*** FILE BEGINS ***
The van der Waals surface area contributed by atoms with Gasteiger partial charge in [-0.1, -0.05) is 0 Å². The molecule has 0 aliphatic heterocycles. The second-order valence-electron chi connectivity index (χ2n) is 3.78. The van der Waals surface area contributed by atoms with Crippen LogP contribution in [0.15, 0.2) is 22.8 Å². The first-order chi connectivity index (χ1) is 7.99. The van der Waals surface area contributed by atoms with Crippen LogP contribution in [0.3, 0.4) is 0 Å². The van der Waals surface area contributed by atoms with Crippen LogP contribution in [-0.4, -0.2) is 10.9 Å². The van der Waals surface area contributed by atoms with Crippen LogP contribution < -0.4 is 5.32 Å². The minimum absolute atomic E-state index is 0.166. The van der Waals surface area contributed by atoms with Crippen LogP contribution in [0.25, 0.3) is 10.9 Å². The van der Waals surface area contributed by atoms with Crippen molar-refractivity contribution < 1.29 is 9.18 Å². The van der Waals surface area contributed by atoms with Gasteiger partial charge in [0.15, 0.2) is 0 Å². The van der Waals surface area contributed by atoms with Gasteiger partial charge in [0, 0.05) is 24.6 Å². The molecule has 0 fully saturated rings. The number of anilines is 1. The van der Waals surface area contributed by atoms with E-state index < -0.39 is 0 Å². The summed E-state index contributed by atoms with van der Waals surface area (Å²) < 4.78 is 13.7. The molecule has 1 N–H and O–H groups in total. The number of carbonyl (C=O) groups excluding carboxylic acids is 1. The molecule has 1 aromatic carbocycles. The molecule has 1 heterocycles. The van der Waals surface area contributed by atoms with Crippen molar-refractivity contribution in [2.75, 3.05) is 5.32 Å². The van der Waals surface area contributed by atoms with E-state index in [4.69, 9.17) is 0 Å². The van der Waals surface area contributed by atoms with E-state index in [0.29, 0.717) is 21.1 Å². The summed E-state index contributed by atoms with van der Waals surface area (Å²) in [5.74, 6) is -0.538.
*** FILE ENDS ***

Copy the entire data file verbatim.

The van der Waals surface area contributed by atoms with Gasteiger partial charge in [-0.1, -0.05) is 0 Å². The molecule has 0 aliphatic heterocycles. The second-order valence-electron chi connectivity index (χ2n) is 3.78. The van der Waals surface area contributed by atoms with Crippen LogP contribution in [0.15, 0.2) is 22.8 Å². The first-order chi connectivity index (χ1) is 7.99. The van der Waals surface area contributed by atoms with Crippen LogP contribution in [0.3, 0.4) is 0 Å². The van der Waals surface area contributed by atoms with Crippen LogP contribution in [-0.4, -0.2) is 10.9 Å². The van der Waals surface area contributed by atoms with Crippen LogP contribution < -0.4 is 5.32 Å². The minimum absolute atomic E-state index is 0.166. The van der Waals surface area contributed by atoms with Crippen LogP contribution in [0.25, 0.3) is 10.9 Å². The van der Waals surface area contributed by atoms with Crippen molar-refractivity contribution < 1.29 is 9.18 Å². The van der Waals surface area contributed by atoms with Gasteiger partial charge in [0.15, 0.2) is 0 Å². The van der Waals surface area contributed by atoms with Gasteiger partial charge in [0, 0.05) is 24.6 Å². The molecule has 0 fully saturated rings. The number of anilines is 1. The van der Waals surface area contributed by atoms with E-state index < -0.39 is 0 Å². The summed E-state index contributed by atoms with van der Waals surface area (Å²) < 4.78 is 13.7. The molecule has 1 N–H and O–H groups in total. The number of carbonyl (C=O) groups excluding carboxylic acids is 1. The molecule has 1 aromatic carbocycles. The molecule has 1 heterocycles. The van der Waals surface area contributed by atoms with Crippen molar-refractivity contribution in [2.75, 3.05) is 5.32 Å². The van der Waals surface area contributed by atoms with E-state index in [4.69, 9.17) is 0 Å². The van der Waals surface area contributed by atoms with E-state index in [0.29, 0.717) is 21.1 Å². The summed E-state index contributed by atoms with van der Waals surface area (Å²) in [5.74, 6) is -0.538.